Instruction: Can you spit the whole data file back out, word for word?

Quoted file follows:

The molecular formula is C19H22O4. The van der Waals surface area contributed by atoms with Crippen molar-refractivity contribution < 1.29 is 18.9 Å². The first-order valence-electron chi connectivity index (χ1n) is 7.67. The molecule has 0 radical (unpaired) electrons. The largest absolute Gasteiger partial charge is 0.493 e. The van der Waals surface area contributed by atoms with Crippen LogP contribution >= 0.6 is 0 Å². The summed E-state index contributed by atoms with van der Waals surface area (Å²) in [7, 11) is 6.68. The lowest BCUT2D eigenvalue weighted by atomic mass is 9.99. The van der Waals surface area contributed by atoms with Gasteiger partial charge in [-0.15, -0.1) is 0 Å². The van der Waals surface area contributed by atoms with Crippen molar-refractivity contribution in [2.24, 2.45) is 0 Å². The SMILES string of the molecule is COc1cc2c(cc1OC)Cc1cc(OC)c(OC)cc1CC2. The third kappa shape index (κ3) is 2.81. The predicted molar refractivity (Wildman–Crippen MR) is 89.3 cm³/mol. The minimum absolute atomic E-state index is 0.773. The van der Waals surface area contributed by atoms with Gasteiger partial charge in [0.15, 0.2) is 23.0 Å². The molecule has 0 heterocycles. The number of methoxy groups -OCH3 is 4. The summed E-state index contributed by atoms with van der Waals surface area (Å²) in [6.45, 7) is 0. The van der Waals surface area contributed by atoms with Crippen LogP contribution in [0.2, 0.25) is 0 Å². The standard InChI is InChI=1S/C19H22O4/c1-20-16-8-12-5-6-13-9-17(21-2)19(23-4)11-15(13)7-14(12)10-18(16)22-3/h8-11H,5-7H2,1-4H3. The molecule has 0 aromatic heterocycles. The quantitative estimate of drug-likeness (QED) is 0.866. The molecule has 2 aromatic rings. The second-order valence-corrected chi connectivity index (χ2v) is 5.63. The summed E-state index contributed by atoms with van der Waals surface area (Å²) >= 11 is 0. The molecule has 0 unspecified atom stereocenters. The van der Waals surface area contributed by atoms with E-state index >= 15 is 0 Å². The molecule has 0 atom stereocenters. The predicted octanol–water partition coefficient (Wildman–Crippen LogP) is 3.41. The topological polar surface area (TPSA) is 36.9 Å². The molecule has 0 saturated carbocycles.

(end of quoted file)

The molecular formula is C19H22O4. The van der Waals surface area contributed by atoms with Crippen molar-refractivity contribution < 1.29 is 18.9 Å². The first-order valence-electron chi connectivity index (χ1n) is 7.67. The molecule has 0 radical (unpaired) electrons. The largest absolute Gasteiger partial charge is 0.493 e. The van der Waals surface area contributed by atoms with Crippen LogP contribution >= 0.6 is 0 Å². The summed E-state index contributed by atoms with van der Waals surface area (Å²) in [7, 11) is 6.68. The lowest BCUT2D eigenvalue weighted by atomic mass is 9.99. The van der Waals surface area contributed by atoms with Gasteiger partial charge in [-0.15, -0.1) is 0 Å². The van der Waals surface area contributed by atoms with Crippen molar-refractivity contribution in [2.24, 2.45) is 0 Å². The SMILES string of the molecule is COc1cc2c(cc1OC)Cc1cc(OC)c(OC)cc1CC2. The third kappa shape index (κ3) is 2.81. The predicted molar refractivity (Wildman–Crippen MR) is 89.3 cm³/mol. The minimum absolute atomic E-state index is 0.773. The van der Waals surface area contributed by atoms with Gasteiger partial charge in [0.15, 0.2) is 23.0 Å². The molecule has 0 heterocycles. The number of methoxy groups -OCH3 is 4. The summed E-state index contributed by atoms with van der Waals surface area (Å²) in [6.45, 7) is 0. The van der Waals surface area contributed by atoms with Crippen LogP contribution in [0.2, 0.25) is 0 Å². The standard InChI is InChI=1S/C19H22O4/c1-20-16-8-12-5-6-13-9-17(21-2)19(23-4)11-15(13)7-14(12)10-18(16)22-3/h8-11H,5-7H2,1-4H3. The molecule has 0 aromatic heterocycles. The quantitative estimate of drug-likeness (QED) is 0.866. The molecule has 2 aromatic rings. The second-order valence-corrected chi connectivity index (χ2v) is 5.63. The summed E-state index contributed by atoms with van der Waals surface area (Å²) >= 11 is 0. The molecule has 0 unspecified atom stereocenters. The van der Waals surface area contributed by atoms with E-state index >= 15 is 0 Å². The molecule has 0 atom stereocenters. The predicted octanol–water partition coefficient (Wildman–Crippen LogP) is 3.41. The topological polar surface area (TPSA) is 36.9 Å². The molecule has 0 saturated carbocycles.